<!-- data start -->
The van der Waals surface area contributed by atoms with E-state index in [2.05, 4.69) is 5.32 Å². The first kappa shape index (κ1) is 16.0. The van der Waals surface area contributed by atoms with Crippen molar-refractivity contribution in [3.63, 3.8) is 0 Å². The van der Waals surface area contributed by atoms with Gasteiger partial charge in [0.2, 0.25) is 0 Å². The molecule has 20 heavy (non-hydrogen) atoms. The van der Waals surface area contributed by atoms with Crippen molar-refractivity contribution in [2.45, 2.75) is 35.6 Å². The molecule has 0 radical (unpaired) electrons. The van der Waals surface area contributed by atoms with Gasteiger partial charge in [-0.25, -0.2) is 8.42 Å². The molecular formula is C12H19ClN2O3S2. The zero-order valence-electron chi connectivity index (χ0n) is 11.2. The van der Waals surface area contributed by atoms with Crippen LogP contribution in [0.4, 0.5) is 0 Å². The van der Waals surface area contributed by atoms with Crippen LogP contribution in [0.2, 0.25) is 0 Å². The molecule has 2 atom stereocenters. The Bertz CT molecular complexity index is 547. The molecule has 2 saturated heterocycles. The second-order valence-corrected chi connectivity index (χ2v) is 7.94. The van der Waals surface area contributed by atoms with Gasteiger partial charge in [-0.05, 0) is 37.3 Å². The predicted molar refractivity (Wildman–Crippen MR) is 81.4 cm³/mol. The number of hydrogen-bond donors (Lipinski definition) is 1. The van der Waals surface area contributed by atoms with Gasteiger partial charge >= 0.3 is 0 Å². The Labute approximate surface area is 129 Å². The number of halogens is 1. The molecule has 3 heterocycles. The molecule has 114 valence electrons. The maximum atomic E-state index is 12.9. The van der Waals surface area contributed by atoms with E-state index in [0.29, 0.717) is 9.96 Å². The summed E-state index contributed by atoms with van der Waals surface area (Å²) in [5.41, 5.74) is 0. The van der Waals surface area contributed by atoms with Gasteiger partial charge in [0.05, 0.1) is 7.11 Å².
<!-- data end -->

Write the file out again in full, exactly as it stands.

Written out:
The van der Waals surface area contributed by atoms with E-state index in [2.05, 4.69) is 5.32 Å². The first kappa shape index (κ1) is 16.0. The van der Waals surface area contributed by atoms with Crippen molar-refractivity contribution in [3.63, 3.8) is 0 Å². The van der Waals surface area contributed by atoms with Gasteiger partial charge in [0.2, 0.25) is 0 Å². The molecule has 20 heavy (non-hydrogen) atoms. The van der Waals surface area contributed by atoms with Crippen molar-refractivity contribution in [2.45, 2.75) is 35.6 Å². The molecule has 0 radical (unpaired) electrons. The van der Waals surface area contributed by atoms with Gasteiger partial charge in [-0.25, -0.2) is 8.42 Å². The molecular formula is C12H19ClN2O3S2. The zero-order valence-electron chi connectivity index (χ0n) is 11.2. The van der Waals surface area contributed by atoms with Crippen LogP contribution in [0.4, 0.5) is 0 Å². The van der Waals surface area contributed by atoms with Crippen LogP contribution in [0.2, 0.25) is 0 Å². The molecule has 2 atom stereocenters. The Bertz CT molecular complexity index is 547. The molecule has 2 saturated heterocycles. The second-order valence-corrected chi connectivity index (χ2v) is 7.94. The van der Waals surface area contributed by atoms with Gasteiger partial charge in [-0.05, 0) is 37.3 Å². The predicted molar refractivity (Wildman–Crippen MR) is 81.4 cm³/mol. The number of hydrogen-bond donors (Lipinski definition) is 1. The van der Waals surface area contributed by atoms with Gasteiger partial charge >= 0.3 is 0 Å². The Labute approximate surface area is 129 Å². The number of halogens is 1. The molecule has 3 heterocycles. The molecule has 114 valence electrons. The maximum atomic E-state index is 12.9. The van der Waals surface area contributed by atoms with E-state index in [0.29, 0.717) is 9.96 Å². The summed E-state index contributed by atoms with van der Waals surface area (Å²) in [5.41, 5.74) is 0. The van der Waals surface area contributed by atoms with Gasteiger partial charge in [0.05, 0.1) is 7.11 Å².